Key Findings: Folic acid fortification continues to prevent neural tube defect
CDC’s Morbidity and Mortality Weekly Report published a new study looking at how many serious birth defects of the brain and spine, called neural tube defects (NTDs), have been prevented since the U.S. Food and Drug Administration required that all enriched grain products be fortified with folic acid. Using data from birth defects tracking systems, researchers found that since folic acid fortification, about 1,300 babies are born each year without an NTD who might otherwise have been affected. Folic acid fortification is an important way to help prevent NTDs. Unfortunately, even with folic acid fortification, not all women of reproductive age are getting the recommended amount of folic acid. This puts them at risk for a pregnancy affected by an NTD. Additional public health interventions targeting these women could help reduce the number of babies born each year with an NTD. You can read the article here.
- Mandatory folic acid fortification of cereal grain products has helped about 1,300 U.S. babies to be born without an NTD each year.
- The birth prevalence of NTDs (proportion of babies in the population born with an NTD) has decreased by 35% in the United States, since folic acid fortification was required in 1998.
- The number of babies born with an NTD each year differs by the mother’s race/ethnicity. Hispanic mothers continue to be at the highest risk for having a baby with an NTD.
About this Study
The aim of this study was to estimate the number of NTDs each year in the United States since mandatory folic acid fortification in enriched grains.
- Authors used information from birth defects tracking systems to estimate the number of babies with an NTD in the years before and after folic acid fortification (1995-2011).
- The decline in the prevalence of NTDs during the period after fortification suggests that folic acid fortification efforts have led to the prevention of many but not all NTDs.
Neural tube defects (NTDs): NTDs are serious birth defects of the brain, spine, or spinal cord. The two most common NTDs are spina bifida and anencephaly. NTDs form in the first few weeks of pregnancy, often before a woman even knows she is pregnant.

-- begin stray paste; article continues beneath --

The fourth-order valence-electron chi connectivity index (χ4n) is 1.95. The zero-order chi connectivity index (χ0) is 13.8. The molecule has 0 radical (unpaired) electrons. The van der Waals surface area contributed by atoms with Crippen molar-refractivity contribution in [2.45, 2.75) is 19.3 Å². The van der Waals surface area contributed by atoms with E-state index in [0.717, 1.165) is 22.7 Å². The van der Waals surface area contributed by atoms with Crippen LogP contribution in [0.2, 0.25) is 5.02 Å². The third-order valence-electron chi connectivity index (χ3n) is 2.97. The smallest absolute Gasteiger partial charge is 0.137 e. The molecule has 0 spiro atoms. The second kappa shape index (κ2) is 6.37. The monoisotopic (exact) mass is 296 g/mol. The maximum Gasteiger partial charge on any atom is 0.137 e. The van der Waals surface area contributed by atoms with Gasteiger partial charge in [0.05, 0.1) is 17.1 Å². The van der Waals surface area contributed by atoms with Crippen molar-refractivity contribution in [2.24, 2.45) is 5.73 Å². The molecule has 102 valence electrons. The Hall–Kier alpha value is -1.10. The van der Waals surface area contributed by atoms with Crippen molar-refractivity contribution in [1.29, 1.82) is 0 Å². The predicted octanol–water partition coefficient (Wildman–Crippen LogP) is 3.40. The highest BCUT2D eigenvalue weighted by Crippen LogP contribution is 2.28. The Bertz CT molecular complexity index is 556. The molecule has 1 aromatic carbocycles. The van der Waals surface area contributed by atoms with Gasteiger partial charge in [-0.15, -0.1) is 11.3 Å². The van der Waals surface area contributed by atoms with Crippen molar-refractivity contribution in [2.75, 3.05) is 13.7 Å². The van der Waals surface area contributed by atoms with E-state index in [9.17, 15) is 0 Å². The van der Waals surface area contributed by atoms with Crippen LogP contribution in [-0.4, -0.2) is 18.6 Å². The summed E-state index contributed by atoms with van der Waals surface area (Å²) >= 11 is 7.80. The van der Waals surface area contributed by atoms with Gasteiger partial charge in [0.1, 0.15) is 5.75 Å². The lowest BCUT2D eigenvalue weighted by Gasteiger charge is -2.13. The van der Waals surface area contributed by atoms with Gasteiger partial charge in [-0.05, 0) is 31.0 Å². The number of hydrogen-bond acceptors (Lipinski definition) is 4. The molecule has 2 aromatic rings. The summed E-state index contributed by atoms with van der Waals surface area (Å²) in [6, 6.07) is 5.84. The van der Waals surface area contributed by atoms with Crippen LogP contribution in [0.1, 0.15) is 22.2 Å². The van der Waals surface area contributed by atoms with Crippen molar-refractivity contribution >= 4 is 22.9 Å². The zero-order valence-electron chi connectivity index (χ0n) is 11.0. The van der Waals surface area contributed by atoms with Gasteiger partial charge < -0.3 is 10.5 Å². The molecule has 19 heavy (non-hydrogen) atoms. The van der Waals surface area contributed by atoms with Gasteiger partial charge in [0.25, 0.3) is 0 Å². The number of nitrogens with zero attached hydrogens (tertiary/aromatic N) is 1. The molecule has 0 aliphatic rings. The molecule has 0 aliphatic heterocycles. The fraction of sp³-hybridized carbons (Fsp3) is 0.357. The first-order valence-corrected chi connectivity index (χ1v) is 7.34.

Folic acid fortification: Folic acid is a B vitamin that can help prevent certain birth defects, including NTDs. In 1998, the U.S. Food and Drug Administration required that folic acid be added to enriched grain products (such as bread, pasta, rice, and cereal). This is called fortification.
CDC urges all women who are capable of becoming pregnant to get at least 400 mcg of folic acid every day. It is especially important for women to get this amount of folic acid at least one month before becoming pregnant to help prevent NTDs. Women can get folic acid in these ways:
- Take a vitamin containing 400 mcg of folic acid every day.
- Eat a bowl of breakfast cereal every day that has 100% of the daily value of folic acid.
- Eat a diet with plenty of fortified grains and foods like beans, peas, and leafy greens, which are rich in folate, the natural form of folic acid in foods.
CDC’s Activities: Folic Acid Fortification and Neural Tube Defect Prevention
CDC is working to address folic acid fortification and NTD prevention through the following activities:
- Research: CDC funds the Centers for Birth Defects Research and Prevention, which collaborate on large studies such as the National Birth Defects Prevention Study (births 1997-2011) and the Birth Defects Study To Evaluate Pregnancy exposureS (current births). These studies work to identify potential risks for having a baby with birth defects and to answer questions about the safety of some medications taken during pregnancy.
- Tracking: CDC funds and coordinates the Metropolitan Atlanta Congenital Defects Program (MACDP). CDC also funds 14 population-based state tracking programs. Birth defects tracking systems are vital to help us find out where and when birth defects, like anencephaly and spina bifida, occur and whom they affect.
- Prevention efforts: Current fortification efforts should be maintained to prevent NTDs from occurring. There are still opportunities for prevention among women with lower folic acid intakes, especially among Hispanic women, to further reduce the prevalence of NTDs in the United States.
- For more information about folic acid fortification, please visit: https://www.cdc.gov/ncbddd/folicacid/index.html
- For more information about birth defects, please visit: https://www.cdc.gov/ncbddd/birthdefects/index.html
- For more information about birth defects research and tracking, please visit: https://www.cdc.gov/ncbddd/birthdefects/research.html
Key Findings Reference
CDC. Updated Estimates of Neural Tube Defects Prevented by Mandatory Folic Acid Fortification — United States, 1995–2011. MMWR Morb Mort Wkly Rep. 2015: 64(01); 1-5.
- Page last reviewed: January 15, 2015
- Page last updated: January 15, 2015
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